Corrective Feedback Strategies in an Italian SLA Classroom
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Classroom interaction is an extensively studied field of Second Language Acquisition that often involves many different investigation of the cooperation between students and teachers (Mackey, 2007; Mackey 2012). One of the main focuses of interaction is corrective feedback in L2 classrooms with the target issue of the language itself and how it is used in the L2 context. Corrective feedback occurs when a student produces an oral error, which is usually followed with the teacher’s reaction in the form of correction. After the teacher’s corrective turn, the student may respond with a sign of learning or comprehension by producing an uptake that reacts to the correction.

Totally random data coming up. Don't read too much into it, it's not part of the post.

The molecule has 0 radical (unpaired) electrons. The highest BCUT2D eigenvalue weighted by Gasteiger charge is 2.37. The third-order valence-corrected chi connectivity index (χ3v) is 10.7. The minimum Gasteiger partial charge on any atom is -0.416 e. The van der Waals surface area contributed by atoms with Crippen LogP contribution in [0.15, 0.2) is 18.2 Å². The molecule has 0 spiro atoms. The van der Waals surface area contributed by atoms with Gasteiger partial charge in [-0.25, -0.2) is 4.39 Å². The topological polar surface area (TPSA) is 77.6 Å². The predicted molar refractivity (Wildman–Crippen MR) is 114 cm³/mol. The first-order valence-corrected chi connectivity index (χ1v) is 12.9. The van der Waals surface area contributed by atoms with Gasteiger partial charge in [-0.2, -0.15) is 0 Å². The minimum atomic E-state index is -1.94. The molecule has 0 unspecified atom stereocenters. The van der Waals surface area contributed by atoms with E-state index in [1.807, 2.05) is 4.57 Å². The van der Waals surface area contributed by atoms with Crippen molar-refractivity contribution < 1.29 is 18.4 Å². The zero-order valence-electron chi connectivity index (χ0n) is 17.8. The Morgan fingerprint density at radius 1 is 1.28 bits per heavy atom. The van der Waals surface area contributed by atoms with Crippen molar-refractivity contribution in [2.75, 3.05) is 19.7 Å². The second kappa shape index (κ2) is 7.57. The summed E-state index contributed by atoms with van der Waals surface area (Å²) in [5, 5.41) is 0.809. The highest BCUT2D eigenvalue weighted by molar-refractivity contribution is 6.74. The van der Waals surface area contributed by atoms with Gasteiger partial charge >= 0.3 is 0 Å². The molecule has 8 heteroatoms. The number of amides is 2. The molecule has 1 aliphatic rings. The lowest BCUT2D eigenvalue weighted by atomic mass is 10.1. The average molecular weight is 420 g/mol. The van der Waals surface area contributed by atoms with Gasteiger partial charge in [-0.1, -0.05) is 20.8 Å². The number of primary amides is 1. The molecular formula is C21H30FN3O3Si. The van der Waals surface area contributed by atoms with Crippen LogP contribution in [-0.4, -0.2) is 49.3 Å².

There have been many scholastic contributions to the field of corrective feedback. A seminal study done by Lyster and Ranta (1997) provided a taxonomy of the types of corrective feedback and learner uptake which was fundamental for being able to code corrective feedback. They gathered their analysis from four French immersion classrooms that provided six different corrective feedbacks: recast, clarifications, metalinguistic feedback, explicit correction and repetition. The results also showed that recasts, along with clarifications, were used the most which the authors argue that they are not the best methods for a learner’s uptake. Sheen (2004), using Lyster and Ranta’s taxonomy, explored the similarities and differences in teachers’ corrective feedback and learner’s uptake across four different instructional settings: French Immersion, Canada ESL, New Zealand ESL and Korean ESL. The results showed that the most frequent feedback type in all four contexts was recasts and that the salient use of recasts produced the greater number of student uptakes dealing with li...
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